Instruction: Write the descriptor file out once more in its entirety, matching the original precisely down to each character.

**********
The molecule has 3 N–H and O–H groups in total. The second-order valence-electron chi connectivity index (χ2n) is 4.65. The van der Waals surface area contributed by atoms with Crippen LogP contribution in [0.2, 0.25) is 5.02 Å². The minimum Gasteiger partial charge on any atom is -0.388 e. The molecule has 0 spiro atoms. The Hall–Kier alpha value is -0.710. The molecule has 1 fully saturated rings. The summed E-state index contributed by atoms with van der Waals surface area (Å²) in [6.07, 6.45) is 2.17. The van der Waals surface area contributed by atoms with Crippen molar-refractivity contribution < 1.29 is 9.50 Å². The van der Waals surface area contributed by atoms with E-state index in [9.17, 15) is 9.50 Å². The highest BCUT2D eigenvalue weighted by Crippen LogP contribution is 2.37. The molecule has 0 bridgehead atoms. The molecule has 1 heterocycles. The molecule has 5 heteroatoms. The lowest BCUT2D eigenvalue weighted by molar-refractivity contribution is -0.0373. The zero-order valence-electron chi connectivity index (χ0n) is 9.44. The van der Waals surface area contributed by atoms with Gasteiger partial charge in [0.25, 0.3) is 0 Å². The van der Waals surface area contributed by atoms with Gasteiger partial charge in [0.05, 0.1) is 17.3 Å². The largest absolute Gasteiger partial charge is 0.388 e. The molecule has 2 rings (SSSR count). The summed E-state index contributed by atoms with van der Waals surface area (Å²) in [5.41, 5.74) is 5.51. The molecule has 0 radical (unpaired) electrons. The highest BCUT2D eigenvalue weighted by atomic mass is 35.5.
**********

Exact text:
The molecule has 3 N–H and O–H groups in total. The second-order valence-electron chi connectivity index (χ2n) is 4.65. The van der Waals surface area contributed by atoms with Crippen LogP contribution in [0.2, 0.25) is 5.02 Å². The minimum Gasteiger partial charge on any atom is -0.388 e. The molecule has 0 spiro atoms. The Hall–Kier alpha value is -0.710. The molecule has 1 fully saturated rings. The summed E-state index contributed by atoms with van der Waals surface area (Å²) in [6.07, 6.45) is 2.17. The van der Waals surface area contributed by atoms with Crippen molar-refractivity contribution < 1.29 is 9.50 Å². The van der Waals surface area contributed by atoms with E-state index in [9.17, 15) is 9.50 Å². The highest BCUT2D eigenvalue weighted by Crippen LogP contribution is 2.37. The molecule has 0 bridgehead atoms. The molecule has 1 heterocycles. The molecule has 5 heteroatoms. The lowest BCUT2D eigenvalue weighted by molar-refractivity contribution is -0.0373. The zero-order valence-electron chi connectivity index (χ0n) is 9.44. The van der Waals surface area contributed by atoms with Gasteiger partial charge in [0.25, 0.3) is 0 Å². The van der Waals surface area contributed by atoms with Gasteiger partial charge in [0.05, 0.1) is 17.3 Å². The largest absolute Gasteiger partial charge is 0.388 e. The molecule has 2 rings (SSSR count). The summed E-state index contributed by atoms with van der Waals surface area (Å²) in [5.41, 5.74) is 5.51. The molecule has 0 radical (unpaired) electrons. The highest BCUT2D eigenvalue weighted by atomic mass is 35.5.